Austeya: I do not have certain dates and times in mind for photo shoots. I just do it when I get an inspiration, this was a shoot with a photographer who is my friend as well, so it was really fun.

I am working on pictures now so hopefully some of it should come out soon!

Corbin: It looks like your live band is really helping to get your “brand” out there. Are there any plans for adding additional members to your live band?

Austeya: I think at the moment I am looking for a solution to play electronica music live. I was looking for people to help me do that, and I found some really great artists already. I am hoping to join these musicians and artists into one bigger production eventually.

Corbin: Would you do a mix of the electronica with your traditional set, or just have the show do a complete turnaround to the electronic side of your portfolio?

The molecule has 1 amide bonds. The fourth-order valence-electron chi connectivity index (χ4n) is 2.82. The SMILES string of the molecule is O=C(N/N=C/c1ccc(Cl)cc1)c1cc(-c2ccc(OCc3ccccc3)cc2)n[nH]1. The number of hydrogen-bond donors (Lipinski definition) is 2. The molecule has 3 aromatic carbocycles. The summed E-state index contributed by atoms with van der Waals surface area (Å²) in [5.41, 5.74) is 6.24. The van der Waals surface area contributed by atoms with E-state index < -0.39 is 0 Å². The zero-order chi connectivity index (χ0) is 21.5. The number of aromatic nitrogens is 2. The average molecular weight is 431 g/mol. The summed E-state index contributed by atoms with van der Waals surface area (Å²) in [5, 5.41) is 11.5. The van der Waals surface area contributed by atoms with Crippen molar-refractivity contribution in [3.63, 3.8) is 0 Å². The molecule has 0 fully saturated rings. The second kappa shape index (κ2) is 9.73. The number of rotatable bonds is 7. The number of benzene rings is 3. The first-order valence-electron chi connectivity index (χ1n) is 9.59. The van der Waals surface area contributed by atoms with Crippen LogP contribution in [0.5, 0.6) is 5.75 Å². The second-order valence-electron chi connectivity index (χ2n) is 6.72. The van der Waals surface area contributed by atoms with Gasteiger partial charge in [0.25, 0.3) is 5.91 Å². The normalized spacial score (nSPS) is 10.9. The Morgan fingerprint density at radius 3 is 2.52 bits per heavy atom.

Austeya: This would be a completely new program, as we are working on writing new material right now. I am also due to release the new single “If I could” , which represents the new sound I am working towards.

Corbin: We’ve been looking forward to your single! Are going to be releasing it through WEATNU records?

Austeya: Yes definitely!

Corbin: I think last we spoke, you were headed to Lithuania. How much traveling have you done to collaborate with others across the globe?

Austeya: Quite a lot! I have worked with people in Lithuania, and also in Dallas, Texas. We shot couple of videos together, one is due to come out still. I of course work with several people in UK (and also in U.S.) but just remotely. Would be great to meet all of my collabs face to face one day!

Corbin: That would be exciting indeed! Out of all your musical endeavors, which do you see as being the most promising to help you “break through” to the masses?